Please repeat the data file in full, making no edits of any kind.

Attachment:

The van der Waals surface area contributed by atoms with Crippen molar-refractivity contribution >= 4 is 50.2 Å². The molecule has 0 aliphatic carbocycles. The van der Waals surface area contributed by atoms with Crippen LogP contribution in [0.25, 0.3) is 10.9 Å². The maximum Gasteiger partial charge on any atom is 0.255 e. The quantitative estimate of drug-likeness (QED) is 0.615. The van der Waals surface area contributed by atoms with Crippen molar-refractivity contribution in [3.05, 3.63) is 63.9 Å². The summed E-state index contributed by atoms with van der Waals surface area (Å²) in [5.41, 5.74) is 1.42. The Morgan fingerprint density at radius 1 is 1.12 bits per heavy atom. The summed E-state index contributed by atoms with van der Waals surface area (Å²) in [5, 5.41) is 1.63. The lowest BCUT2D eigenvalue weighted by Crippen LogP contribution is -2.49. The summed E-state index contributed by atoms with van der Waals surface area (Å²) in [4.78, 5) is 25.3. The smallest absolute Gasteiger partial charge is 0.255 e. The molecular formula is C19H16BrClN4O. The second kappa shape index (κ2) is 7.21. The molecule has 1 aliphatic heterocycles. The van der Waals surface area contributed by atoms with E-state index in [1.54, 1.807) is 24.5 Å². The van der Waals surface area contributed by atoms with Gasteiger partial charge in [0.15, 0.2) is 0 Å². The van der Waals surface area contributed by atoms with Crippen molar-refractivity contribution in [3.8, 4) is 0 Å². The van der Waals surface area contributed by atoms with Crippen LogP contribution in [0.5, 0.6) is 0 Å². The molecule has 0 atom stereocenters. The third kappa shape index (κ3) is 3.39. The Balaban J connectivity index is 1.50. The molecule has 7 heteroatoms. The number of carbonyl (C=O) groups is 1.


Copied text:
The van der Waals surface area contributed by atoms with Crippen molar-refractivity contribution >= 4 is 50.2 Å². The molecule has 0 aliphatic carbocycles. The van der Waals surface area contributed by atoms with Crippen LogP contribution in [0.25, 0.3) is 10.9 Å². The maximum Gasteiger partial charge on any atom is 0.255 e. The quantitative estimate of drug-likeness (QED) is 0.615. The van der Waals surface area contributed by atoms with Crippen molar-refractivity contribution in [3.05, 3.63) is 63.9 Å². The summed E-state index contributed by atoms with van der Waals surface area (Å²) in [5.41, 5.74) is 1.42. The Morgan fingerprint density at radius 1 is 1.12 bits per heavy atom. The summed E-state index contributed by atoms with van der Waals surface area (Å²) in [5, 5.41) is 1.63. The lowest BCUT2D eigenvalue weighted by Crippen LogP contribution is -2.49. The summed E-state index contributed by atoms with van der Waals surface area (Å²) in [4.78, 5) is 25.3. The smallest absolute Gasteiger partial charge is 0.255 e. The molecular formula is C19H16BrClN4O. The second kappa shape index (κ2) is 7.21. The molecule has 1 aliphatic heterocycles. The van der Waals surface area contributed by atoms with E-state index in [1.54, 1.807) is 24.5 Å². The van der Waals surface area contributed by atoms with Gasteiger partial charge in [0.15, 0.2) is 0 Å². The van der Waals surface area contributed by atoms with Crippen molar-refractivity contribution in [3.8, 4) is 0 Å². The van der Waals surface area contributed by atoms with Crippen LogP contribution in [0.5, 0.6) is 0 Å². The molecule has 0 atom stereocenters. The third kappa shape index (κ3) is 3.39. The Balaban J connectivity index is 1.50. The molecule has 7 heteroatoms. The number of carbonyl (C=O) groups is 1.